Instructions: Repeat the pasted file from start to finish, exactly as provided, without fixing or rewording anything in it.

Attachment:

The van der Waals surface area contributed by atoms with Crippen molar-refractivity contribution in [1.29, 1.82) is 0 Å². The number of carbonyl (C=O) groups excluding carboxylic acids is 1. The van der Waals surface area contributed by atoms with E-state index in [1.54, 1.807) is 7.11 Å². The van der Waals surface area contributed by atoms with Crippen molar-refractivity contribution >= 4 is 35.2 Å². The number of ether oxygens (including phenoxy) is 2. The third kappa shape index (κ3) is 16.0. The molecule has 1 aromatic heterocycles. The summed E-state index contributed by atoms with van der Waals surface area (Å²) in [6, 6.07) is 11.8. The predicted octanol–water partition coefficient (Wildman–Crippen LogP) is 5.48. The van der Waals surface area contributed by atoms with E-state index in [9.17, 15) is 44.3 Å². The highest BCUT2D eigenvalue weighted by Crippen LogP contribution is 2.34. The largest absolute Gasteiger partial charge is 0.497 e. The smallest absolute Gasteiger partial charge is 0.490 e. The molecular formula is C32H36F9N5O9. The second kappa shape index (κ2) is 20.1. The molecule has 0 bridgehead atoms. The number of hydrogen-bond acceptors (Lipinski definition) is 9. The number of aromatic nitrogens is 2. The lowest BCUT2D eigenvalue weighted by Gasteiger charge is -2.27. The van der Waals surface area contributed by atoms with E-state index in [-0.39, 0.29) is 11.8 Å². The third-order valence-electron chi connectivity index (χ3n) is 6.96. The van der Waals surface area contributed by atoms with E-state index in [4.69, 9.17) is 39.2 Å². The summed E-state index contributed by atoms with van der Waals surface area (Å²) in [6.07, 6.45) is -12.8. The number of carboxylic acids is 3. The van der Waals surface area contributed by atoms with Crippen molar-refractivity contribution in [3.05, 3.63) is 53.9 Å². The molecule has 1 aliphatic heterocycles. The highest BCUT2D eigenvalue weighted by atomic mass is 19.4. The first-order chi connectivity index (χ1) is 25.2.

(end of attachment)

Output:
The van der Waals surface area contributed by atoms with Crippen molar-refractivity contribution in [1.29, 1.82) is 0 Å². The number of carbonyl (C=O) groups excluding carboxylic acids is 1. The van der Waals surface area contributed by atoms with E-state index in [1.54, 1.807) is 7.11 Å². The van der Waals surface area contributed by atoms with Crippen molar-refractivity contribution >= 4 is 35.2 Å². The number of ether oxygens (including phenoxy) is 2. The third kappa shape index (κ3) is 16.0. The molecule has 1 aromatic heterocycles. The summed E-state index contributed by atoms with van der Waals surface area (Å²) in [6, 6.07) is 11.8. The predicted octanol–water partition coefficient (Wildman–Crippen LogP) is 5.48. The van der Waals surface area contributed by atoms with E-state index in [9.17, 15) is 44.3 Å². The highest BCUT2D eigenvalue weighted by Crippen LogP contribution is 2.34. The largest absolute Gasteiger partial charge is 0.497 e. The smallest absolute Gasteiger partial charge is 0.490 e. The molecular formula is C32H36F9N5O9. The second kappa shape index (κ2) is 20.1. The molecule has 0 bridgehead atoms. The number of hydrogen-bond acceptors (Lipinski definition) is 9. The number of aromatic nitrogens is 2. The lowest BCUT2D eigenvalue weighted by Gasteiger charge is -2.27. The van der Waals surface area contributed by atoms with E-state index in [-0.39, 0.29) is 11.8 Å². The third-order valence-electron chi connectivity index (χ3n) is 6.96. The van der Waals surface area contributed by atoms with E-state index in [4.69, 9.17) is 39.2 Å². The summed E-state index contributed by atoms with van der Waals surface area (Å²) in [6.07, 6.45) is -12.8. The number of carboxylic acids is 3. The van der Waals surface area contributed by atoms with Crippen molar-refractivity contribution in [3.05, 3.63) is 53.9 Å². The molecule has 1 aliphatic heterocycles. The highest BCUT2D eigenvalue weighted by atomic mass is 19.4. The first-order chi connectivity index (χ1) is 25.2.